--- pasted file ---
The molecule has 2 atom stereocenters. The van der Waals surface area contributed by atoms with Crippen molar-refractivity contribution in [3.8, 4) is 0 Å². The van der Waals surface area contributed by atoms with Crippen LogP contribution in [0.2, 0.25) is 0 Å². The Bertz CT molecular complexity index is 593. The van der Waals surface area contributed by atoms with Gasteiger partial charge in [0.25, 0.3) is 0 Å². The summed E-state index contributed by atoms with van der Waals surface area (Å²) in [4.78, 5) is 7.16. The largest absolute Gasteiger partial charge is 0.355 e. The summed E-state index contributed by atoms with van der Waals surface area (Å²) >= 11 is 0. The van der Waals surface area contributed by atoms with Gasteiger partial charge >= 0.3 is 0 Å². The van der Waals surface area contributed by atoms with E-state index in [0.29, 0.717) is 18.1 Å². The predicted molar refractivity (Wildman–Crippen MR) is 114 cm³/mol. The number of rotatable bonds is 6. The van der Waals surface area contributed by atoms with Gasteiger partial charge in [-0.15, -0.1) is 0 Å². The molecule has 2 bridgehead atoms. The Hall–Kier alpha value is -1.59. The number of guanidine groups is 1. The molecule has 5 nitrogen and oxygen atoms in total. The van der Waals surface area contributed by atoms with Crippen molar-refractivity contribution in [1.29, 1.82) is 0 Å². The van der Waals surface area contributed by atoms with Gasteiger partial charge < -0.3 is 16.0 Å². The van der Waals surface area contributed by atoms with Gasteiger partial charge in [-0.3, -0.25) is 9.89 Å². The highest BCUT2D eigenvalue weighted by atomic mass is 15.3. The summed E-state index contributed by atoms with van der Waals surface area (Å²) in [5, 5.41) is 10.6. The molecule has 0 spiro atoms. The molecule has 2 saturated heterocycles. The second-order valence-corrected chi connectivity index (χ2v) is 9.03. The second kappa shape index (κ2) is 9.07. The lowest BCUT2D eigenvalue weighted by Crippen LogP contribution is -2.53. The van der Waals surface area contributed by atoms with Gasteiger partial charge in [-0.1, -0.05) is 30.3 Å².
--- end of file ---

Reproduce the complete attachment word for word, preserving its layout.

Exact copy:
The molecule has 2 atom stereocenters. The van der Waals surface area contributed by atoms with Crippen molar-refractivity contribution in [3.8, 4) is 0 Å². The van der Waals surface area contributed by atoms with Crippen LogP contribution in [0.2, 0.25) is 0 Å². The Bertz CT molecular complexity index is 593. The van der Waals surface area contributed by atoms with Gasteiger partial charge in [0.25, 0.3) is 0 Å². The summed E-state index contributed by atoms with van der Waals surface area (Å²) in [4.78, 5) is 7.16. The largest absolute Gasteiger partial charge is 0.355 e. The summed E-state index contributed by atoms with van der Waals surface area (Å²) >= 11 is 0. The van der Waals surface area contributed by atoms with Gasteiger partial charge >= 0.3 is 0 Å². The van der Waals surface area contributed by atoms with E-state index in [0.29, 0.717) is 18.1 Å². The predicted molar refractivity (Wildman–Crippen MR) is 114 cm³/mol. The number of rotatable bonds is 6. The van der Waals surface area contributed by atoms with Gasteiger partial charge in [-0.15, -0.1) is 0 Å². The molecule has 2 bridgehead atoms. The Hall–Kier alpha value is -1.59. The number of guanidine groups is 1. The molecule has 5 nitrogen and oxygen atoms in total. The van der Waals surface area contributed by atoms with Crippen molar-refractivity contribution in [1.29, 1.82) is 0 Å². The van der Waals surface area contributed by atoms with Gasteiger partial charge < -0.3 is 16.0 Å². The van der Waals surface area contributed by atoms with Gasteiger partial charge in [-0.3, -0.25) is 9.89 Å². The highest BCUT2D eigenvalue weighted by atomic mass is 15.3. The summed E-state index contributed by atoms with van der Waals surface area (Å²) in [5, 5.41) is 10.6. The molecule has 0 spiro atoms. The molecule has 2 saturated heterocycles. The second-order valence-corrected chi connectivity index (χ2v) is 9.03. The second kappa shape index (κ2) is 9.07. The lowest BCUT2D eigenvalue weighted by Crippen LogP contribution is -2.53. The van der Waals surface area contributed by atoms with Gasteiger partial charge in [-0.1, -0.05) is 30.3 Å².